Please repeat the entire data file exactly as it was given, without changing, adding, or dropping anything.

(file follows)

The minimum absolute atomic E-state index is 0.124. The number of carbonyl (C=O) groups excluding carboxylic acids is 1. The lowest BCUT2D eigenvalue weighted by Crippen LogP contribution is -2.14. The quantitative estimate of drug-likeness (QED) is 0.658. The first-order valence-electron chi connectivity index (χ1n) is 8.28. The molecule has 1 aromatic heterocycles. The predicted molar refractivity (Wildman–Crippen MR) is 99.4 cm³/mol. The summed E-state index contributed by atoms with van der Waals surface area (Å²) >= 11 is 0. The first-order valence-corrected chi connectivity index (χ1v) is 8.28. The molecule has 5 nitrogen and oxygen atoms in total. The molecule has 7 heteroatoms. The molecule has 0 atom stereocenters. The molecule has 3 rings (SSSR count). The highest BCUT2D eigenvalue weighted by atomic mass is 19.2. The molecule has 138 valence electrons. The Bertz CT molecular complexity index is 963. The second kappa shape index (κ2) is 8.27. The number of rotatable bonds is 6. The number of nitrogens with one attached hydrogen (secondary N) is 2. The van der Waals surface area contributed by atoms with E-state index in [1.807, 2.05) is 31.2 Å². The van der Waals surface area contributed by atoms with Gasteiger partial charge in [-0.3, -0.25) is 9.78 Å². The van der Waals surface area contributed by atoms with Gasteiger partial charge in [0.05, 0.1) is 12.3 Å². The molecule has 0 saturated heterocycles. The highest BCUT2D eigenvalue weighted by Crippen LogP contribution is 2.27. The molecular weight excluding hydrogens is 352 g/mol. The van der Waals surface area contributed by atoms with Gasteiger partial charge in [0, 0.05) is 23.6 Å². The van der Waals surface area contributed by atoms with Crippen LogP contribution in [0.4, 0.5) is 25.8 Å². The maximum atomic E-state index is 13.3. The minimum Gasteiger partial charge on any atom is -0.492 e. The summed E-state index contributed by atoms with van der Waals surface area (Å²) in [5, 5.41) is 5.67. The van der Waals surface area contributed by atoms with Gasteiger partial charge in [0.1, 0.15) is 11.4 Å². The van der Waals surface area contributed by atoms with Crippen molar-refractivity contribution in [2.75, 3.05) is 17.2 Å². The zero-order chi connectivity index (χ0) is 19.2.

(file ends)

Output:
The minimum absolute atomic E-state index is 0.124. The number of carbonyl (C=O) groups excluding carboxylic acids is 1. The lowest BCUT2D eigenvalue weighted by Crippen LogP contribution is -2.14. The quantitative estimate of drug-likeness (QED) is 0.658. The first-order valence-electron chi connectivity index (χ1n) is 8.28. The molecule has 1 aromatic heterocycles. The predicted molar refractivity (Wildman–Crippen MR) is 99.4 cm³/mol. The summed E-state index contributed by atoms with van der Waals surface area (Å²) >= 11 is 0. The first-order valence-corrected chi connectivity index (χ1v) is 8.28. The molecule has 5 nitrogen and oxygen atoms in total. The molecule has 7 heteroatoms. The molecule has 0 atom stereocenters. The molecule has 3 rings (SSSR count). The highest BCUT2D eigenvalue weighted by atomic mass is 19.2. The molecule has 138 valence electrons. The Bertz CT molecular complexity index is 963. The second kappa shape index (κ2) is 8.27. The number of rotatable bonds is 6. The number of nitrogens with one attached hydrogen (secondary N) is 2. The van der Waals surface area contributed by atoms with E-state index in [1.807, 2.05) is 31.2 Å². The van der Waals surface area contributed by atoms with Gasteiger partial charge in [-0.3, -0.25) is 9.78 Å². The van der Waals surface area contributed by atoms with Gasteiger partial charge in [0.05, 0.1) is 12.3 Å². The molecule has 0 saturated heterocycles. The highest BCUT2D eigenvalue weighted by Crippen LogP contribution is 2.27. The molecular weight excluding hydrogens is 352 g/mol. The van der Waals surface area contributed by atoms with Gasteiger partial charge in [0, 0.05) is 23.6 Å². The van der Waals surface area contributed by atoms with Crippen LogP contribution in [0.4, 0.5) is 25.8 Å². The maximum atomic E-state index is 13.3. The minimum Gasteiger partial charge on any atom is -0.492 e. The summed E-state index contributed by atoms with van der Waals surface area (Å²) in [5, 5.41) is 5.67. The van der Waals surface area contributed by atoms with Gasteiger partial charge in [0.1, 0.15) is 11.4 Å². The van der Waals surface area contributed by atoms with Crippen molar-refractivity contribution in [2.75, 3.05) is 17.2 Å². The zero-order chi connectivity index (χ0) is 19.2.